|Central Coherence||Rey-Osterrieth Complex Figure Test||Copy||1.3||1.3||0.339||0.02|
|Visuospatial short-term and long-term memory||Immediate recall||22.0||22.3||0.659||-0.05|
|Fluency||Verbal Fluencyα||1.Letter fluency||15.0||12.0||0.014*||0.96|
|Inhibition||Colour-Word Interference Testα||3.Naming colour||9.0||10.0||0.036*||-0.40|
|Switching||4.Naming colour + Reading||9.0||10.5||0.050*||-0.60|
|Trail Making Test α||Condition 4||10.0||11.0||0.043*||-0.43|
|Flexibility||Brixton Spatial Anticipation Testα||7.0||7.0||0.962||0.00|
|Planning||Tower of London α||Total achievement||10.0||10.0||0.658||0.00|
Note: α: Scaled scores
Table 3: Neuropsychological performances in healthy controls and anorexia nervosa patients.
Comparison between the AN-R subtype and HCs on neuropsychological performance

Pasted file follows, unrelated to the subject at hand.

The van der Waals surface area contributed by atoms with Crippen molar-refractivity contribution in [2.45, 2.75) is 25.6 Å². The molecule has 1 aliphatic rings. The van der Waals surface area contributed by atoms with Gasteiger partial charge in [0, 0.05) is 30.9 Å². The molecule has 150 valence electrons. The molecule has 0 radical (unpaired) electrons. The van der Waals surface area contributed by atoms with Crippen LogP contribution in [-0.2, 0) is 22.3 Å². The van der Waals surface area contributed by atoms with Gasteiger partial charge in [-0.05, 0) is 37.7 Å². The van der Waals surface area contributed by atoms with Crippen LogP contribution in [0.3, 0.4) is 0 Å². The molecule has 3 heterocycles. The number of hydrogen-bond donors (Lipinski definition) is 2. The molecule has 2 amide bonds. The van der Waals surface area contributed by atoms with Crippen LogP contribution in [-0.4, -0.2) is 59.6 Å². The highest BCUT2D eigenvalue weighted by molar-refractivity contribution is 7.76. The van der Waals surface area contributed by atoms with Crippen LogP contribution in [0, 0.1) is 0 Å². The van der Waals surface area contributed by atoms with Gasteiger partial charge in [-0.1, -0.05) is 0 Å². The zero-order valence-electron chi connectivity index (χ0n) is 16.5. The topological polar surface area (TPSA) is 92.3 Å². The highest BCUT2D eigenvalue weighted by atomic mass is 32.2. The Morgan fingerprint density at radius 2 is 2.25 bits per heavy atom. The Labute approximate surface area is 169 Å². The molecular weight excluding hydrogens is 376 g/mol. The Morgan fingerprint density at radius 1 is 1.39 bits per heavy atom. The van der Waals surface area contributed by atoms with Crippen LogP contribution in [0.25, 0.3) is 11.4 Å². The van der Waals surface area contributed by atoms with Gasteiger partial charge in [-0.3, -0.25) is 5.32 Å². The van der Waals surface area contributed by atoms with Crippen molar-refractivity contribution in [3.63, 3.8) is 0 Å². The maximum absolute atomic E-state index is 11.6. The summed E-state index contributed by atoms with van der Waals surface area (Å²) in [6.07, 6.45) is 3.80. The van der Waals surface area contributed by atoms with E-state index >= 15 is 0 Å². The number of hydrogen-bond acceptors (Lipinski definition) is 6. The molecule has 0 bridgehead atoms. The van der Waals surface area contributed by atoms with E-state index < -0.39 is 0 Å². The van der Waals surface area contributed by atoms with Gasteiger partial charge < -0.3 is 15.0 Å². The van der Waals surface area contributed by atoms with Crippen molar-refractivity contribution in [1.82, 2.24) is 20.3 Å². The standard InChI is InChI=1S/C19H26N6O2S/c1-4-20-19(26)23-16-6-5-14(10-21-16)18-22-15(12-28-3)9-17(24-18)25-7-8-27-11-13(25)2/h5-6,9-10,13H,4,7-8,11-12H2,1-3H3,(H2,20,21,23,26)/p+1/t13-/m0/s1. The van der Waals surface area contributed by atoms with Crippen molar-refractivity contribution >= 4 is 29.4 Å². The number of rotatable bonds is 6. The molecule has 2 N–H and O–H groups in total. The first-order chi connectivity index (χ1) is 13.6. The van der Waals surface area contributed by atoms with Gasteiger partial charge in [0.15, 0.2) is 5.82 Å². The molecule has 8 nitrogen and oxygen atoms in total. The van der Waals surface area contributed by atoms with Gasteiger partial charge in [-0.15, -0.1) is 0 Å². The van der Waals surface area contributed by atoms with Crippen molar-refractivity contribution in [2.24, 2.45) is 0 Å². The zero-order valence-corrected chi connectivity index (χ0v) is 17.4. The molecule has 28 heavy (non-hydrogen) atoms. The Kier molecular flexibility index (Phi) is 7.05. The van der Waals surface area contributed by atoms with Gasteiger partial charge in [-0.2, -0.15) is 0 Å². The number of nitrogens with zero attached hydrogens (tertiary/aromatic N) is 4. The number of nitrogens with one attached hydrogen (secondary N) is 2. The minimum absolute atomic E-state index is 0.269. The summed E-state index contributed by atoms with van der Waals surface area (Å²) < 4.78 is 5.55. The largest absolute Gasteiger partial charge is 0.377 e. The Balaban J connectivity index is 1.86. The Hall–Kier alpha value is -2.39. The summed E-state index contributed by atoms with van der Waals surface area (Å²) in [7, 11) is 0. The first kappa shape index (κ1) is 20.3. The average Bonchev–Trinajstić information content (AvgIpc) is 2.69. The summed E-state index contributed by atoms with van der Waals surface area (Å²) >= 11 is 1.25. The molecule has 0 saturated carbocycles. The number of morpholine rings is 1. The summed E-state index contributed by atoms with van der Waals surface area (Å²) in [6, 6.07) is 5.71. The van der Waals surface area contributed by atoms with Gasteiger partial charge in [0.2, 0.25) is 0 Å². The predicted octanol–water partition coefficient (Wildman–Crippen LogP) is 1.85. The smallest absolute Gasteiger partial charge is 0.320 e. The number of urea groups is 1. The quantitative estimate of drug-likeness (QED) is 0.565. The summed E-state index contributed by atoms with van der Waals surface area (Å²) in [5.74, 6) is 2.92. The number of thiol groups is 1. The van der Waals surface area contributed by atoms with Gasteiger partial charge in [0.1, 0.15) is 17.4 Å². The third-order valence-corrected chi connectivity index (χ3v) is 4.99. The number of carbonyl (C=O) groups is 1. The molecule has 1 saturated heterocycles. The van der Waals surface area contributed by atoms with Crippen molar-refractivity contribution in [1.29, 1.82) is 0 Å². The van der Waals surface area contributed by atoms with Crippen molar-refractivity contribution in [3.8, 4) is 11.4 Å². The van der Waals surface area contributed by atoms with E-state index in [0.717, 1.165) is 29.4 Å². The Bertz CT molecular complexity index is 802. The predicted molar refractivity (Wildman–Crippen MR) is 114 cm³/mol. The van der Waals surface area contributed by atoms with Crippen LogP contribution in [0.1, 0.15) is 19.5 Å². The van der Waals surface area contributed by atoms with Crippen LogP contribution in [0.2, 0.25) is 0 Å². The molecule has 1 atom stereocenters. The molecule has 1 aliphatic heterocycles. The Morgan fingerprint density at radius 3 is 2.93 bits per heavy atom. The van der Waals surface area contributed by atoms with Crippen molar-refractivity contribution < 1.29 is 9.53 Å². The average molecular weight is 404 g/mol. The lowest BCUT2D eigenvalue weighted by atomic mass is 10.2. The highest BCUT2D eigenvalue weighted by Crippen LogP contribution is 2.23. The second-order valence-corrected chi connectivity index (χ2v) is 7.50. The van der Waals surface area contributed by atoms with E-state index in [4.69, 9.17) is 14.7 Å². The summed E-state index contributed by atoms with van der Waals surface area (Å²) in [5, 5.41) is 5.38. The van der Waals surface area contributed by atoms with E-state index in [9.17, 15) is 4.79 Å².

Since there is evidence that restrictive AN patients show specific cognitive problems on cognitive flexibility [9,22] in comparison to binge-eating/purging AN subtype exploratory analyses were conducted using the AN-R subtype only. Table 4 illustrates the results for the comparison between the AN-R subtype and the HC group as revealed by the Mann-Whitney U test (p<0.05). Significant differences were found for verbal short-term and long-term memory, visuospatial WM, inhibition, and for tasks measuring switching abilities. Additionally two measures for information processing speed (IPS) also became significant when comparing the AN-R group to the HCs. In contrast, the aforementioned significant lower score on visuospatial long-term memory measured by the Rey-Osterrieth Figure Test Delayed Recall and the significant higher score on phonemic fluency did not remain significant in the subgroup analysis.
|Anorexia nervosa restrictive type||Healthy controls||Kolmogorov-Smirnov||Mann-Whitney U Test||Effect size|
|Working memory||Median||Median||2-tailed p=.05||2-tailed p=.05||d|
|Information processing speed||Symbol Digit Modality Test||61.0||68.5||0.044*||0.016*||-0.72|